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 Posted Tuesday, December 12, 2000

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Most people don't realize that the first shots fired in the war of the Pacific were by us. -- ROBERT BALLARD

Dive into Pearl Harbor's 'what ifs'

Japanese torpedo on seabedRemotely operated vehicles located an intact
Japanese torpedo at the bottom
of Pearl Harbor. The star-shaped object
near the center is a brown sea urchin.



NBC's Jim Miklaszewski reports on the Pearl Harbor anniversary and the undersea expedition that has yielded new insights.

By Randolph E. Schmid
Associated Press

WASHINGTON, Dec. 7 -- A midget Japanese submarine rests on the sea floor outside Pearl Harbor, a remnant of America's sudden introduction to World War II and a reminder of missed opportunity. American forces might have had time to prepare for the Japanese attack on Dec. 7, 1941, if higher command had heeded the warning from an American ship that discovered tiny subs trying to enter the harbor and attacked them, undersea explorer Robert Ballard said Thursday.

BALLARD HAS BEEN working near Pearl Harbor for a television special planned to air in May. He chose the anniversary of the attack to discuss his sea floor discoveries, including the midget sub, tanks, airplanes and an "incredible" amount of ammunition. "Most people don't realize that the first shots fired in the war of the Pacific were by us," Ballard said in an interview. It was 45 minutes before the Japanese aircraft attacked that a U.S. destroyer, the USS Ward, dropped depth charges on a midget submarine that was trying to sneak into the harbor behind a tugboat.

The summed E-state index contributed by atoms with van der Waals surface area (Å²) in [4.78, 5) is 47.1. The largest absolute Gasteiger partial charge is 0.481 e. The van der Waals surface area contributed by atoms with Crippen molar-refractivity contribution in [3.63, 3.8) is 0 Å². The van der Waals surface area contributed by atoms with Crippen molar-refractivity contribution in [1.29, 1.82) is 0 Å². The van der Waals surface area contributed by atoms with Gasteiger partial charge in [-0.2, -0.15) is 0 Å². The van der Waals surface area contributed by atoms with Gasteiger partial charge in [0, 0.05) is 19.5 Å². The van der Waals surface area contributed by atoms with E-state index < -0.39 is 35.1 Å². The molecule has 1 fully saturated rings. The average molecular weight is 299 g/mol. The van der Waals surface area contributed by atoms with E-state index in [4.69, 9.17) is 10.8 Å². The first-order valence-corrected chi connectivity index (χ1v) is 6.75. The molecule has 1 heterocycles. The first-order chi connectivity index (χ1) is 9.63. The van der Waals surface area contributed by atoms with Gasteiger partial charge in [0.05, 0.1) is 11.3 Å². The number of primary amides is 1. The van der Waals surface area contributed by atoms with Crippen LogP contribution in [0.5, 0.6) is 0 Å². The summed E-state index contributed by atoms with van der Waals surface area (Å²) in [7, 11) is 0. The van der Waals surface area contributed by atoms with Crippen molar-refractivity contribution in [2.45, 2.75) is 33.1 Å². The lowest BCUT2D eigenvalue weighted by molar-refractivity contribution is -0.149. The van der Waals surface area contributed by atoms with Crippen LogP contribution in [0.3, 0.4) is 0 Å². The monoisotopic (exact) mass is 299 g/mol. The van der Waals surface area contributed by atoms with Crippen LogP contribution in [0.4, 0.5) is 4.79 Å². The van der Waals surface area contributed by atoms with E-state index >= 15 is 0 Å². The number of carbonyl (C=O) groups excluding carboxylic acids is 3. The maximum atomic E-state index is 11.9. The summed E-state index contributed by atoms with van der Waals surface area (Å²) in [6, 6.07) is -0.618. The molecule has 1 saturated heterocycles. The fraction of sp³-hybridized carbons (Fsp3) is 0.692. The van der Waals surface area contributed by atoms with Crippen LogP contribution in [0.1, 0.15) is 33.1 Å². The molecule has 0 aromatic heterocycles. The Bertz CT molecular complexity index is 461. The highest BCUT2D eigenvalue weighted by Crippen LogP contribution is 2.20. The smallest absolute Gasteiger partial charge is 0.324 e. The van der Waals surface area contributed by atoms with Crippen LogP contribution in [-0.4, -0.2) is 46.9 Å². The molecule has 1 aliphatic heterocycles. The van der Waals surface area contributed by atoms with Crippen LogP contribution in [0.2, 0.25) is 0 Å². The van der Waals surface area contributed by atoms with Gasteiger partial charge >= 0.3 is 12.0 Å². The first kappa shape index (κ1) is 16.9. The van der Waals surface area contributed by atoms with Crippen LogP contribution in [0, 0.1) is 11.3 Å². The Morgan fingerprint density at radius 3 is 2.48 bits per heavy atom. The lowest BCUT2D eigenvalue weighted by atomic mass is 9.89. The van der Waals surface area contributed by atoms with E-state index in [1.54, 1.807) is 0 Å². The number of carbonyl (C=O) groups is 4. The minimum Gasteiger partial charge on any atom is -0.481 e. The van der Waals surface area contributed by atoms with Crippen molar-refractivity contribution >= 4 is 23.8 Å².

The Japanese submarine's job was to enter Pearl Harbor and attack U.S. Navy ships in conjunction with the arriving Japanese airplanes, he explained. "The people on the tug saw the periscope, alerted the Ward, and the Ward came over an engaged it," he said. "Ironically, they reported it, but no one pushed it up the chain of command. Just imagine what a totally different outcome it would be if we'd gotten a 45-minute warning," Ballard said.

As it turned out, the 360-plane Japanese air attack struck an unprepared U.S. base, sinking or severely damaging 18 ships, destroying 200 aircraft and killing an estimated 3,700 Americans. Decried by President Franklin Roosevelt as "a date which will live in infamy," the attack brought the United States into World War II. "Just imagine if they had heeded that warning and had 45 minutes to get ready before the Japanese came ... it would have been a very different day," Ballard said. Ballard's television special is scheduled to air in May on the National Geographic Channel, a new cable channel being launched nationwide in January.

Ballard brought veterans of the battle back to the scene -- one Japanese man who had served on a submarine that helped launch the midget subs and two Americans who served on the Ward. "There is something about bringing these adversaries back together 60 years later, and all of a sudden the memories, they remember things that they thought they'd forgotten," he said. "We had a Shinto ceremony out there ... it was very tearful."

Beneath the sea, he said, "We found a museum down there: fighter planes, a Hellcat, seaplanes, we found tanks, landing craft, one midget submarine, parts of another, and the deep sea preserves it." The artifacts were all American except for the midget submarines and a few torpedoes, he said.

© Copyright 2000 Associated Press.
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